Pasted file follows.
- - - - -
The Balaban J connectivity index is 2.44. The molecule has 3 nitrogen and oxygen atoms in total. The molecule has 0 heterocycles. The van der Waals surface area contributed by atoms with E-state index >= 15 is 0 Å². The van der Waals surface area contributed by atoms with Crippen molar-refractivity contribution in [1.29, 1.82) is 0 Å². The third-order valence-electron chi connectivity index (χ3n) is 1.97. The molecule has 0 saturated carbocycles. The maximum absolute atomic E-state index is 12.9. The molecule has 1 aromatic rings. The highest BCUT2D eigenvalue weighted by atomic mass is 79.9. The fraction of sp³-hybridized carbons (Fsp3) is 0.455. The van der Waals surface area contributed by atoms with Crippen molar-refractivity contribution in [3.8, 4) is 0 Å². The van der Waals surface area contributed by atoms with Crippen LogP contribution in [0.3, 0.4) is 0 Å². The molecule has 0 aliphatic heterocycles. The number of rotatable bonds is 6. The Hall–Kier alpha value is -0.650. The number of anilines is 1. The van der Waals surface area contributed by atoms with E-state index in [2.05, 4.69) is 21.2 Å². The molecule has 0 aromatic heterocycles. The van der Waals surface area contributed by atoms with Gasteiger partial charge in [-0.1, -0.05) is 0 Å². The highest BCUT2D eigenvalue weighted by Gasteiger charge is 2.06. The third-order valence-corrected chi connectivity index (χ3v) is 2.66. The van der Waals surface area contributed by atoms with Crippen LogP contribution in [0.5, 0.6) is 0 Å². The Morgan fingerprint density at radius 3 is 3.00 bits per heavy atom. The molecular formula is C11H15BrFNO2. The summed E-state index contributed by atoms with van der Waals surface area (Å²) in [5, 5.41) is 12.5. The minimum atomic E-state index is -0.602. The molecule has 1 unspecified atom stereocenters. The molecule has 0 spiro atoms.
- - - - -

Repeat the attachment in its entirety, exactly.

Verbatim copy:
The Balaban J connectivity index is 2.44. The molecule has 3 nitrogen and oxygen atoms in total. The molecule has 0 heterocycles. The van der Waals surface area contributed by atoms with E-state index >= 15 is 0 Å². The van der Waals surface area contributed by atoms with Crippen molar-refractivity contribution in [1.29, 1.82) is 0 Å². The third-order valence-electron chi connectivity index (χ3n) is 1.97. The molecule has 0 saturated carbocycles. The maximum absolute atomic E-state index is 12.9. The molecule has 1 aromatic rings. The highest BCUT2D eigenvalue weighted by atomic mass is 79.9. The fraction of sp³-hybridized carbons (Fsp3) is 0.455. The van der Waals surface area contributed by atoms with Crippen molar-refractivity contribution in [3.8, 4) is 0 Å². The van der Waals surface area contributed by atoms with Crippen LogP contribution in [0.3, 0.4) is 0 Å². The molecule has 0 aliphatic heterocycles. The number of rotatable bonds is 6. The Hall–Kier alpha value is -0.650. The number of anilines is 1. The van der Waals surface area contributed by atoms with E-state index in [2.05, 4.69) is 21.2 Å². The molecule has 0 aromatic heterocycles. The van der Waals surface area contributed by atoms with Gasteiger partial charge in [-0.1, -0.05) is 0 Å². The highest BCUT2D eigenvalue weighted by Gasteiger charge is 2.06. The third-order valence-corrected chi connectivity index (χ3v) is 2.66. The van der Waals surface area contributed by atoms with Crippen LogP contribution in [0.5, 0.6) is 0 Å². The Morgan fingerprint density at radius 3 is 3.00 bits per heavy atom. The molecular formula is C11H15BrFNO2. The summed E-state index contributed by atoms with van der Waals surface area (Å²) in [5, 5.41) is 12.5. The minimum atomic E-state index is -0.602. The molecule has 1 unspecified atom stereocenters. The molecule has 0 spiro atoms.